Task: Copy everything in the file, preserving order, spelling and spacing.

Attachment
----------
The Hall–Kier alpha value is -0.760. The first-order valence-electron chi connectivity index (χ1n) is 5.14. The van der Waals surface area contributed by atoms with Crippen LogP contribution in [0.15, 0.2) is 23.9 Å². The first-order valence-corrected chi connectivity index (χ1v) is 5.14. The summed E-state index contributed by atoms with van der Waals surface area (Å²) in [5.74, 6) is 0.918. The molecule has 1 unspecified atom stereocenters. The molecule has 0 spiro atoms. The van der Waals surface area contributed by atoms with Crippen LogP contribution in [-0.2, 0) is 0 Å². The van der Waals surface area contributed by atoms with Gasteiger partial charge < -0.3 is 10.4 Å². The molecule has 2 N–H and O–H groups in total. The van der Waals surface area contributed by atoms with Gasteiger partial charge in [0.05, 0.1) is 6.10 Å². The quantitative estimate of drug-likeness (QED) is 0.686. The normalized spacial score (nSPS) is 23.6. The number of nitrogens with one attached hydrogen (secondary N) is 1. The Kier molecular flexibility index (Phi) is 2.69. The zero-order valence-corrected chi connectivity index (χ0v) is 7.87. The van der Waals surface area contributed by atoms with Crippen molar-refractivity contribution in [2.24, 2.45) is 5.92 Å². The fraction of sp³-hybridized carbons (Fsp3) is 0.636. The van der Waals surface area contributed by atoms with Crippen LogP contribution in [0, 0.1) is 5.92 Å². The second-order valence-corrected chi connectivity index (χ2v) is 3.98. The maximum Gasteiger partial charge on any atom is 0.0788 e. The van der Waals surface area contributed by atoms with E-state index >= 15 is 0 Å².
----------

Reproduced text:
The Hall–Kier alpha value is -0.760. The first-order valence-electron chi connectivity index (χ1n) is 5.14. The van der Waals surface area contributed by atoms with Crippen LogP contribution in [0.15, 0.2) is 23.9 Å². The first-order valence-corrected chi connectivity index (χ1v) is 5.14. The summed E-state index contributed by atoms with van der Waals surface area (Å²) in [5.74, 6) is 0.918. The molecule has 1 unspecified atom stereocenters. The molecule has 0 spiro atoms. The van der Waals surface area contributed by atoms with Crippen LogP contribution in [-0.2, 0) is 0 Å². The van der Waals surface area contributed by atoms with Gasteiger partial charge < -0.3 is 10.4 Å². The molecule has 2 N–H and O–H groups in total. The van der Waals surface area contributed by atoms with Gasteiger partial charge in [0.05, 0.1) is 6.10 Å². The quantitative estimate of drug-likeness (QED) is 0.686. The normalized spacial score (nSPS) is 23.6. The number of nitrogens with one attached hydrogen (secondary N) is 1. The Kier molecular flexibility index (Phi) is 2.69. The zero-order valence-corrected chi connectivity index (χ0v) is 7.87. The van der Waals surface area contributed by atoms with Crippen molar-refractivity contribution in [2.24, 2.45) is 5.92 Å². The fraction of sp³-hybridized carbons (Fsp3) is 0.636. The van der Waals surface area contributed by atoms with Crippen LogP contribution in [0, 0.1) is 5.92 Å². The second-order valence-corrected chi connectivity index (χ2v) is 3.98. The maximum Gasteiger partial charge on any atom is 0.0788 e. The van der Waals surface area contributed by atoms with E-state index >= 15 is 0 Å².